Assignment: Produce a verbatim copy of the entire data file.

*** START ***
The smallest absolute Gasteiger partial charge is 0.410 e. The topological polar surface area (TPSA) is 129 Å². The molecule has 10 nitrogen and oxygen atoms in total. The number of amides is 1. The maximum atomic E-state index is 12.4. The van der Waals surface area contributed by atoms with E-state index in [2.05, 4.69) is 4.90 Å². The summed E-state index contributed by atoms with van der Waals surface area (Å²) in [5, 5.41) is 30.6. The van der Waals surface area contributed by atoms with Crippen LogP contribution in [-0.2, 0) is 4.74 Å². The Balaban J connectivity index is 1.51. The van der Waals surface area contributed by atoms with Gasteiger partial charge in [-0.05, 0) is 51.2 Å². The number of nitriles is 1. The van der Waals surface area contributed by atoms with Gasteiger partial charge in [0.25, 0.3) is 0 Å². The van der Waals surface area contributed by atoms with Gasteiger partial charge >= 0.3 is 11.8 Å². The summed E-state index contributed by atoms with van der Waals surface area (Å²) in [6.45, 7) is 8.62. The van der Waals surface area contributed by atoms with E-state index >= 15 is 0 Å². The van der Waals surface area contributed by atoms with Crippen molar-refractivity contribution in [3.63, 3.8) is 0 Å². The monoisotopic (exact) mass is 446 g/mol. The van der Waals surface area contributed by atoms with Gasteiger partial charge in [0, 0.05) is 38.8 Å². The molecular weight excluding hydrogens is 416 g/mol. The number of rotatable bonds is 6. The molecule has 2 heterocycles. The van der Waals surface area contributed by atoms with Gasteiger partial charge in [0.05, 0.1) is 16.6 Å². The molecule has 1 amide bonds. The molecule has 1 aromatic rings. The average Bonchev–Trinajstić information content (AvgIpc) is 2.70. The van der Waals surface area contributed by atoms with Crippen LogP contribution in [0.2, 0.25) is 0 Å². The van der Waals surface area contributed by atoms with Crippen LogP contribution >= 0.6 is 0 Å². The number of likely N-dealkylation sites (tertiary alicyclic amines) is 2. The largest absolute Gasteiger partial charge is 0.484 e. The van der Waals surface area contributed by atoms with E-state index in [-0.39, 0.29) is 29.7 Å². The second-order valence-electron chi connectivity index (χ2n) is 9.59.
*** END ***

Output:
The smallest absolute Gasteiger partial charge is 0.410 e. The topological polar surface area (TPSA) is 129 Å². The molecule has 10 nitrogen and oxygen atoms in total. The number of amides is 1. The maximum atomic E-state index is 12.4. The van der Waals surface area contributed by atoms with E-state index in [2.05, 4.69) is 4.90 Å². The summed E-state index contributed by atoms with van der Waals surface area (Å²) in [5, 5.41) is 30.6. The van der Waals surface area contributed by atoms with Crippen LogP contribution in [-0.2, 0) is 4.74 Å². The Balaban J connectivity index is 1.51. The van der Waals surface area contributed by atoms with Gasteiger partial charge in [-0.05, 0) is 51.2 Å². The number of nitriles is 1. The van der Waals surface area contributed by atoms with Gasteiger partial charge in [0.25, 0.3) is 0 Å². The van der Waals surface area contributed by atoms with Gasteiger partial charge >= 0.3 is 11.8 Å². The summed E-state index contributed by atoms with van der Waals surface area (Å²) in [6.45, 7) is 8.62. The van der Waals surface area contributed by atoms with E-state index >= 15 is 0 Å². The van der Waals surface area contributed by atoms with Crippen molar-refractivity contribution in [3.63, 3.8) is 0 Å². The monoisotopic (exact) mass is 446 g/mol. The van der Waals surface area contributed by atoms with Gasteiger partial charge in [0, 0.05) is 38.8 Å². The molecular weight excluding hydrogens is 416 g/mol. The number of rotatable bonds is 6. The molecule has 2 heterocycles. The van der Waals surface area contributed by atoms with Gasteiger partial charge in [0.05, 0.1) is 16.6 Å². The molecule has 1 amide bonds. The molecule has 1 aromatic rings. The average Bonchev–Trinajstić information content (AvgIpc) is 2.70. The van der Waals surface area contributed by atoms with Crippen LogP contribution in [0.2, 0.25) is 0 Å². The van der Waals surface area contributed by atoms with Crippen LogP contribution >= 0.6 is 0 Å². The number of likely N-dealkylation sites (tertiary alicyclic amines) is 2. The largest absolute Gasteiger partial charge is 0.484 e. The van der Waals surface area contributed by atoms with E-state index in [-0.39, 0.29) is 29.7 Å². The second-order valence-electron chi connectivity index (χ2n) is 9.59.